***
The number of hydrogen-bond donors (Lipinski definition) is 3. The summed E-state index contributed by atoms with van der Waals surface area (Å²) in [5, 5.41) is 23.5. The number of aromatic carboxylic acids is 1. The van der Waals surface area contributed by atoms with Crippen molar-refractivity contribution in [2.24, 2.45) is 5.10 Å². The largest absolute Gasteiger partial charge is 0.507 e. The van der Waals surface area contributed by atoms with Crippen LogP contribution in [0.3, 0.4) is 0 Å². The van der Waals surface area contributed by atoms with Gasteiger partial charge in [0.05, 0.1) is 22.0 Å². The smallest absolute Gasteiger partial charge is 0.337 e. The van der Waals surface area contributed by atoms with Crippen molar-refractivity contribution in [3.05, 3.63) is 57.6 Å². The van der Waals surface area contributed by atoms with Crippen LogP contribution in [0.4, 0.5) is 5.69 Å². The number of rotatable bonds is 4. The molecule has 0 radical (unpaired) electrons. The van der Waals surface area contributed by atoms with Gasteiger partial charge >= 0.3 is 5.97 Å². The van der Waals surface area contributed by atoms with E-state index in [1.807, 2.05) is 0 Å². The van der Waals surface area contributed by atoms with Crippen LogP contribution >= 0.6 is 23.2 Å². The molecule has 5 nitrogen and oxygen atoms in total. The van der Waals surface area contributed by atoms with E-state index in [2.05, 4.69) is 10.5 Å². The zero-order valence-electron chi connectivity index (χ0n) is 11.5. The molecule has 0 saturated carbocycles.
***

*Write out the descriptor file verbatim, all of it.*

The number of hydrogen-bond donors (Lipinski definition) is 3. The summed E-state index contributed by atoms with van der Waals surface area (Å²) in [5, 5.41) is 23.5. The number of aromatic carboxylic acids is 1. The van der Waals surface area contributed by atoms with Crippen molar-refractivity contribution in [2.24, 2.45) is 5.10 Å². The largest absolute Gasteiger partial charge is 0.507 e. The van der Waals surface area contributed by atoms with Crippen LogP contribution in [0.3, 0.4) is 0 Å². The van der Waals surface area contributed by atoms with Gasteiger partial charge in [0.05, 0.1) is 22.0 Å². The smallest absolute Gasteiger partial charge is 0.337 e. The van der Waals surface area contributed by atoms with Crippen molar-refractivity contribution in [3.05, 3.63) is 57.6 Å². The van der Waals surface area contributed by atoms with Crippen LogP contribution in [0.4, 0.5) is 5.69 Å². The number of rotatable bonds is 4. The molecule has 0 radical (unpaired) electrons. The van der Waals surface area contributed by atoms with Gasteiger partial charge >= 0.3 is 5.97 Å². The van der Waals surface area contributed by atoms with E-state index in [1.807, 2.05) is 0 Å². The van der Waals surface area contributed by atoms with Crippen LogP contribution >= 0.6 is 23.2 Å². The molecule has 5 nitrogen and oxygen atoms in total. The van der Waals surface area contributed by atoms with E-state index in [2.05, 4.69) is 10.5 Å². The zero-order valence-electron chi connectivity index (χ0n) is 11.5. The molecule has 0 saturated carbocycles.